Performance wise, that means it is considerably faster and capable of much more intensive work.

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We currently have no idea what the PS4 Neo will look like, and might not even find out on 7 September either, if the original PS4 unveiling was anything to go by (which only featured the DualShock gamepad design, rather than the console).

However, thanks to plenty of PS4 Slim leaks, each featuring the same build and design we can safely say that it will be smaller and thinner than its predecessor. The new DualShock is also slightly redesigned, with a clear LED lit strip now running along the top of the touchpad.

If we're being honest, we actually prefer the current PS4 design to the Slim version we've seen in leaked photos. Although it would be great if the new one is quieter. Our current console sounds like an industrial leaf blower at times.

While backwards compatibility on the PS4 is restricted to PlayStation Now - which features cloud-playable versions of PS3 games - and downloadable, converted releases, the PlayStation 4 family will benefit from all PS4 games being playable on across the consoles.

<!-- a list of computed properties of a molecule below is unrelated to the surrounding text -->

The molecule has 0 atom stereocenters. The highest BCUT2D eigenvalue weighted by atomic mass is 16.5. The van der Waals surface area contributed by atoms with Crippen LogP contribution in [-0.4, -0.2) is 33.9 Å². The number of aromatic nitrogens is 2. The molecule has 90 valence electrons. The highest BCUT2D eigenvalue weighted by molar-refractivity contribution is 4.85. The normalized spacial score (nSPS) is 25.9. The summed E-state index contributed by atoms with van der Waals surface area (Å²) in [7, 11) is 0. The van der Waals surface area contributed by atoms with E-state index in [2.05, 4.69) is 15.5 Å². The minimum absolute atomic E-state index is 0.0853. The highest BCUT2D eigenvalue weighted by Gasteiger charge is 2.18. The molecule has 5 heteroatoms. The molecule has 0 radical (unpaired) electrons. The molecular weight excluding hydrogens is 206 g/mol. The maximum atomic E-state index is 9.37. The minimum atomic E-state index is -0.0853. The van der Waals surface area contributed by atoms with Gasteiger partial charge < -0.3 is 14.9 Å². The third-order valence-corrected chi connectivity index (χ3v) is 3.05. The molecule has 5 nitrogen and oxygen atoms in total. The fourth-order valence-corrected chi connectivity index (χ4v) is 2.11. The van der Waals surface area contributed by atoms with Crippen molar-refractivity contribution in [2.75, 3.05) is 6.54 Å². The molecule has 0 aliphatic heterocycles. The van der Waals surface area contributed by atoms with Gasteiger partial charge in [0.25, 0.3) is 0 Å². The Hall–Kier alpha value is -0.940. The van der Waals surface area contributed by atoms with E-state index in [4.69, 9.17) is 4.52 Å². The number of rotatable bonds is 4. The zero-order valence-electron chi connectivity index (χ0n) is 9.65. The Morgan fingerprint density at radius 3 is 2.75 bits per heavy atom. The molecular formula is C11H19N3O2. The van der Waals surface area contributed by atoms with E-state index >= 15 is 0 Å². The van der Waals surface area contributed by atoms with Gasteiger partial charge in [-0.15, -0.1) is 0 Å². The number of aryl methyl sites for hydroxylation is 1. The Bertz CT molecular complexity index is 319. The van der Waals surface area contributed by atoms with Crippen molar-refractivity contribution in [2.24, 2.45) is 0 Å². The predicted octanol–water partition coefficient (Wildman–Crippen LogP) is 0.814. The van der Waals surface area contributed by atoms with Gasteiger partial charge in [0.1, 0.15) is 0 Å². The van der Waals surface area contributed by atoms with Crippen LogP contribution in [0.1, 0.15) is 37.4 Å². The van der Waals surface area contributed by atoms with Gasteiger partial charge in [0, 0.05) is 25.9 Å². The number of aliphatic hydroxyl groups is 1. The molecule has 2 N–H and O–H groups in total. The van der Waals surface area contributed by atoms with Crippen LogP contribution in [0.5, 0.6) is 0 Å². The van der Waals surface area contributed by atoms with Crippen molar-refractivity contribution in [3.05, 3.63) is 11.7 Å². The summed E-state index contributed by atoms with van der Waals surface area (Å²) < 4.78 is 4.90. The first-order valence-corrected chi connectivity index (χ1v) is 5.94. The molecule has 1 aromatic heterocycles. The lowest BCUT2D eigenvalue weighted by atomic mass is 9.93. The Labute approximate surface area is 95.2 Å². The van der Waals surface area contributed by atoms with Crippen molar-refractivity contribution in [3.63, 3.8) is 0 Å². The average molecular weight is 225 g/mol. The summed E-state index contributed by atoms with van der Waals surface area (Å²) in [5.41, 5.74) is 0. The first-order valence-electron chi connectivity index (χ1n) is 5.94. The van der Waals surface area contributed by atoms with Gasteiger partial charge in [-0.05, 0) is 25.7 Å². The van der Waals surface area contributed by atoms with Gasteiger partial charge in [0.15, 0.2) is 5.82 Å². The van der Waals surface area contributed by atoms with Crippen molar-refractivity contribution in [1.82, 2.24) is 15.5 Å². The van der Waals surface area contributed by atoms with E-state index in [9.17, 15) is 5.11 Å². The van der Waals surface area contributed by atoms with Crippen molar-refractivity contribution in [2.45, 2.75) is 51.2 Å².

Andrew House confirmed that releases with better graphics, HDR and other bells and whistles for PS4 Neo will also run, in a lower resolution or graphical detail, on the other PS4 machines around the globe. There will be no games that are exclusive to the premium machine, he promised.

Pocket-lintBatman PS VR-1

As far as we know, PlayStation VR headsets - which come out on 13 October - will be compatible with all PS4 consoles, regardless of their spec. We wonder though if the PS4 Neo will be able to run titles at 120 frames per second to match the headset's top capabilities.

At present, existing PS4 consoles run them at 60fps and the PS VR media box upscales (frame doubles) the video.